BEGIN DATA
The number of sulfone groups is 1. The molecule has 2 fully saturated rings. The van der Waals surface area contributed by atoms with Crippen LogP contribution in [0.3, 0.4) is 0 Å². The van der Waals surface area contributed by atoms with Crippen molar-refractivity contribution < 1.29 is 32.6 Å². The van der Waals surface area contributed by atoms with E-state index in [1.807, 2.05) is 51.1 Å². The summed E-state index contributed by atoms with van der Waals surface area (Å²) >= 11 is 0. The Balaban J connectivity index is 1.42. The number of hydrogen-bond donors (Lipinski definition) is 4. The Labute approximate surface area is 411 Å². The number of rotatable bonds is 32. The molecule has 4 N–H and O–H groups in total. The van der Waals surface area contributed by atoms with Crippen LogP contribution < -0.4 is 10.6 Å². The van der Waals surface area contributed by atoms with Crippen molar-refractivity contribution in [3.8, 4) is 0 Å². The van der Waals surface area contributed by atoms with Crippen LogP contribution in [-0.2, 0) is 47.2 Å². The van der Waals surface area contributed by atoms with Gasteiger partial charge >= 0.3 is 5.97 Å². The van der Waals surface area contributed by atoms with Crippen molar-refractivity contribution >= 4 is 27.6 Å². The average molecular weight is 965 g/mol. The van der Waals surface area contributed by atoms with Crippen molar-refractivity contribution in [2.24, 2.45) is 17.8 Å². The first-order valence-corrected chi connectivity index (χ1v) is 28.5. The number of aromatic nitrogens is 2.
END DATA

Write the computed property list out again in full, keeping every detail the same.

The number of sulfone groups is 1. The molecule has 2 fully saturated rings. The van der Waals surface area contributed by atoms with Crippen LogP contribution in [0.3, 0.4) is 0 Å². The van der Waals surface area contributed by atoms with Crippen molar-refractivity contribution < 1.29 is 32.6 Å². The van der Waals surface area contributed by atoms with E-state index in [1.807, 2.05) is 51.1 Å². The summed E-state index contributed by atoms with van der Waals surface area (Å²) >= 11 is 0. The Balaban J connectivity index is 1.42. The number of hydrogen-bond donors (Lipinski definition) is 4. The Labute approximate surface area is 411 Å². The number of rotatable bonds is 32. The molecule has 4 N–H and O–H groups in total. The van der Waals surface area contributed by atoms with Crippen LogP contribution < -0.4 is 10.6 Å². The van der Waals surface area contributed by atoms with Crippen molar-refractivity contribution in [3.8, 4) is 0 Å². The van der Waals surface area contributed by atoms with Crippen LogP contribution in [-0.2, 0) is 47.2 Å². The van der Waals surface area contributed by atoms with Gasteiger partial charge >= 0.3 is 5.97 Å². The van der Waals surface area contributed by atoms with Crippen molar-refractivity contribution >= 4 is 27.6 Å². The average molecular weight is 965 g/mol. The van der Waals surface area contributed by atoms with Crippen molar-refractivity contribution in [2.24, 2.45) is 17.8 Å². The first-order valence-corrected chi connectivity index (χ1v) is 28.5. The number of aromatic nitrogens is 2.